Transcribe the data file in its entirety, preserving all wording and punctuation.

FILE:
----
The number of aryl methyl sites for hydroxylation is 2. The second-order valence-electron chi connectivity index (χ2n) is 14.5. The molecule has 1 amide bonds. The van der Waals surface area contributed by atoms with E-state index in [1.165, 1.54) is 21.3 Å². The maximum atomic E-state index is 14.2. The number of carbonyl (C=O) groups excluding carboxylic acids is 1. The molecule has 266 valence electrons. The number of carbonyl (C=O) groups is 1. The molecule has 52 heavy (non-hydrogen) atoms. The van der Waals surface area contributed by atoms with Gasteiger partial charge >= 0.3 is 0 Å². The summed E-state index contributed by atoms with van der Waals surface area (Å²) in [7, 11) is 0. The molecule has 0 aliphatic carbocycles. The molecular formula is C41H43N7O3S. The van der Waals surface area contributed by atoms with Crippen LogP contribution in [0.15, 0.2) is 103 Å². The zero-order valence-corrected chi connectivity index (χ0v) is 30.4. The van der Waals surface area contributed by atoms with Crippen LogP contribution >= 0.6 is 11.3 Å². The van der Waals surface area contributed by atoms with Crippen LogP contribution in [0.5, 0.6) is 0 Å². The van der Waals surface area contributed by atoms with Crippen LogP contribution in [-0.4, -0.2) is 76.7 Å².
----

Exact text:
The number of aryl methyl sites for hydroxylation is 2. The second-order valence-electron chi connectivity index (χ2n) is 14.5. The molecule has 1 amide bonds. The van der Waals surface area contributed by atoms with E-state index in [1.165, 1.54) is 21.3 Å². The maximum atomic E-state index is 14.2. The number of carbonyl (C=O) groups excluding carboxylic acids is 1. The molecule has 266 valence electrons. The number of carbonyl (C=O) groups is 1. The molecule has 52 heavy (non-hydrogen) atoms. The van der Waals surface area contributed by atoms with Gasteiger partial charge >= 0.3 is 0 Å². The summed E-state index contributed by atoms with van der Waals surface area (Å²) in [7, 11) is 0. The molecule has 0 aliphatic carbocycles. The molecular formula is C41H43N7O3S. The van der Waals surface area contributed by atoms with Crippen LogP contribution in [0.15, 0.2) is 103 Å². The zero-order valence-corrected chi connectivity index (χ0v) is 30.4. The van der Waals surface area contributed by atoms with Crippen LogP contribution >= 0.6 is 11.3 Å². The van der Waals surface area contributed by atoms with Crippen LogP contribution in [0.5, 0.6) is 0 Å². The van der Waals surface area contributed by atoms with Crippen LogP contribution in [-0.4, -0.2) is 76.7 Å².